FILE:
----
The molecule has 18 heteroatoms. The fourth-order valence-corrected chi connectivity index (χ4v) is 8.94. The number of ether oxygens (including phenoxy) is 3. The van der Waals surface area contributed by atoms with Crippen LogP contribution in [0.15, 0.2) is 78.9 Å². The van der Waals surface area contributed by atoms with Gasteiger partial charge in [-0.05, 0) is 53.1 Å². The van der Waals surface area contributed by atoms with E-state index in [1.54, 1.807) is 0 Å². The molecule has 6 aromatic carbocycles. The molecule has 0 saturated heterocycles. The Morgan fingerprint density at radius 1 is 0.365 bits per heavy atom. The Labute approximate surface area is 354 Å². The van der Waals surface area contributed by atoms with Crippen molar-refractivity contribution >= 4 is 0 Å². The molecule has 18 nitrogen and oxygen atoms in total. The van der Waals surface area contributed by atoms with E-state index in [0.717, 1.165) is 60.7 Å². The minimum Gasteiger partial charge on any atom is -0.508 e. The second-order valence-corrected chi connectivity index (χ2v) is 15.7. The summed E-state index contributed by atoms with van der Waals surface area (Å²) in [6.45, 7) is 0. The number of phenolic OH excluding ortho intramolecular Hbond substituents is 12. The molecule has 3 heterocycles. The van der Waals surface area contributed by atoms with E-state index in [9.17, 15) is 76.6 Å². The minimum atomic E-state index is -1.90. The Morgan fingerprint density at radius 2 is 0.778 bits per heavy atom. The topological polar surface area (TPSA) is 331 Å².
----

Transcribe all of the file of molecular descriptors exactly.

The molecule has 18 heteroatoms. The fourth-order valence-corrected chi connectivity index (χ4v) is 8.94. The number of ether oxygens (including phenoxy) is 3. The van der Waals surface area contributed by atoms with Crippen LogP contribution in [0.15, 0.2) is 78.9 Å². The van der Waals surface area contributed by atoms with Gasteiger partial charge in [-0.05, 0) is 53.1 Å². The van der Waals surface area contributed by atoms with E-state index in [1.54, 1.807) is 0 Å². The molecule has 6 aromatic carbocycles. The molecule has 0 saturated heterocycles. The Morgan fingerprint density at radius 1 is 0.365 bits per heavy atom. The Labute approximate surface area is 354 Å². The van der Waals surface area contributed by atoms with Crippen molar-refractivity contribution >= 4 is 0 Å². The molecule has 18 nitrogen and oxygen atoms in total. The van der Waals surface area contributed by atoms with E-state index in [0.717, 1.165) is 60.7 Å². The minimum Gasteiger partial charge on any atom is -0.508 e. The second-order valence-corrected chi connectivity index (χ2v) is 15.7. The summed E-state index contributed by atoms with van der Waals surface area (Å²) in [6.45, 7) is 0. The number of phenolic OH excluding ortho intramolecular Hbond substituents is 12. The molecule has 3 heterocycles. The van der Waals surface area contributed by atoms with E-state index in [9.17, 15) is 76.6 Å². The minimum atomic E-state index is -1.90. The Morgan fingerprint density at radius 2 is 0.778 bits per heavy atom. The topological polar surface area (TPSA) is 331 Å².